quest to get published. Like Hope and Glory, the great British film about children finding fun during the London Blitz of WWII, Kit and
her comrades find plenty of magic even as crippling adversity is engulfing their elders.
The result is a very sweet family film, a cross between Annie (without the songs, natch) and Nancy Drew, that goes down as smoothly
as a root beer float on a hot day. The film’s one misstep for me was Ormond as the mother. Now I love Julia Ormond – especially
in the unfairly overlooked Smilla’s Sense of Snow – so much in fact that her work there has almost ruined her in every other role for
me (go back and take a look at it, she’s devastatingly good and it’s a terrific film) and I had trouble believing her as the wife of
cutie pie O’Donnell and mother of Breslin. She does fine work but something about her doesn’t fit the small town milieu. Are her
looks too exotically beautiful? Her manner too edgy and impatient for the sleepy surroundings the character inhabits? Yes and yes
again. If anything, I imagine her leaving home – not the father – to seek fortune in the Big City (and finding it, surely, in
Hollywood). But this is the kind of movie that bored adults will easily enjoy more readily if they move the characters at will around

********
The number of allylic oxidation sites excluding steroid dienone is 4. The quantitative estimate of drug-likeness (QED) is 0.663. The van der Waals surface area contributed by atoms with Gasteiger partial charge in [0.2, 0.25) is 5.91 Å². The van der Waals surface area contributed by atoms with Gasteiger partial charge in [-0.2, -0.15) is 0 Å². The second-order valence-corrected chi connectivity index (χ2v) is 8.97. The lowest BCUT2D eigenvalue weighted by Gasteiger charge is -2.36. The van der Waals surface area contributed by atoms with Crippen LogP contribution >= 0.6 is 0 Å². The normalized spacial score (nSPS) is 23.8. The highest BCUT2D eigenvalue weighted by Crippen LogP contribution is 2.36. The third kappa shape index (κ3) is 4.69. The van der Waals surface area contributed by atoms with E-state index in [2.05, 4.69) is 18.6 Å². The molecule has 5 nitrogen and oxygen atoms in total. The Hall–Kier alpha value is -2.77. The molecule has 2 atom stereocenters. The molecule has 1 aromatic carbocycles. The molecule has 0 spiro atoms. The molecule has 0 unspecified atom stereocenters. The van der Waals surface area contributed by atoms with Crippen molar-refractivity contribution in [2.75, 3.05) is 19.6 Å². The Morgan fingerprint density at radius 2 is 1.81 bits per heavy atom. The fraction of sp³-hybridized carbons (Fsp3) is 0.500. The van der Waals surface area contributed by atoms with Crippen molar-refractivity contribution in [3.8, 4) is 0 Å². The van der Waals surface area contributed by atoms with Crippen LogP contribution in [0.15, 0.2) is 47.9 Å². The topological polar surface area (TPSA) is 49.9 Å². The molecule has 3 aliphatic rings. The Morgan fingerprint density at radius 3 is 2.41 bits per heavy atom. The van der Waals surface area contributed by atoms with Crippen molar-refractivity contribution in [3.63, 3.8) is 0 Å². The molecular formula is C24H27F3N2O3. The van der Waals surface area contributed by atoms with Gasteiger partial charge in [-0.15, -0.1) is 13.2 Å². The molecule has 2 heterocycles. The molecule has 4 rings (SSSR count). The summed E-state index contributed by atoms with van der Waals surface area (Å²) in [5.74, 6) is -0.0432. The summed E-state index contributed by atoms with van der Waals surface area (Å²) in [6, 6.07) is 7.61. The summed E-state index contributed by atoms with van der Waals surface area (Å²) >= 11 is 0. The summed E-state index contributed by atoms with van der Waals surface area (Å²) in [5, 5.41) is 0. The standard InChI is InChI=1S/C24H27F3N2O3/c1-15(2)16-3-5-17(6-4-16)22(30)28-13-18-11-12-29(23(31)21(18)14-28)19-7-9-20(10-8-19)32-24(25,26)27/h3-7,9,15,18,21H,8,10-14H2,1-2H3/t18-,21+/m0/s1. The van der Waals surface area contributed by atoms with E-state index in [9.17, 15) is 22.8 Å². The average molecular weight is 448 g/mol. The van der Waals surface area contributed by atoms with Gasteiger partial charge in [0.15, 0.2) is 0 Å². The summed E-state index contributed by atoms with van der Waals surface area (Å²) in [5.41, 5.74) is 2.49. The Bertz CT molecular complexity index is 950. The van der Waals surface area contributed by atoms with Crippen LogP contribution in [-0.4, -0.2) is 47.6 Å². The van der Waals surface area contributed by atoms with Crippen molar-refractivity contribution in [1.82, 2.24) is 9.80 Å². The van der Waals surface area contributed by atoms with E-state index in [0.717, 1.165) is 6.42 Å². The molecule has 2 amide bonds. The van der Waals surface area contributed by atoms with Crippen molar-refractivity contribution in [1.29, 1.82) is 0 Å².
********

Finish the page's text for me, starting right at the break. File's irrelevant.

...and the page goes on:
the board. Isn’t it much more likely that she and not Joan Cusack would indulge in a little hanky panky?
But I digress and really, Ormond is only there to support little Kit/Abigail – as are the rest of the cast. And that’s as it should be,
this being a pint sized star vehicle for Breslin. I expect Kit Kittredge: An American Girl will officially launch a movie franchise for the
doll company and with a slew of other dolls and back stories waiting in the wings, said movies, TV shows and Broadway musicals are
sure to follow. The cups of little girls are sure to overflow with all these girl empowerment messages.
One question, however, kept nagging at me throughout the movie (the same one I heard all during the pre-teen stage sensation
“Wicked”) – what about little boys? Where’s their American Boy franchise? How come they get stuck with the guns-hunting-violence-
killing characters and stories? How about a series where the boys use their brains instead of their brawn, too? How about some
more movies to empower the little boys – something along the lines of Billy Elliot, say?
That’s not asking too much, is it?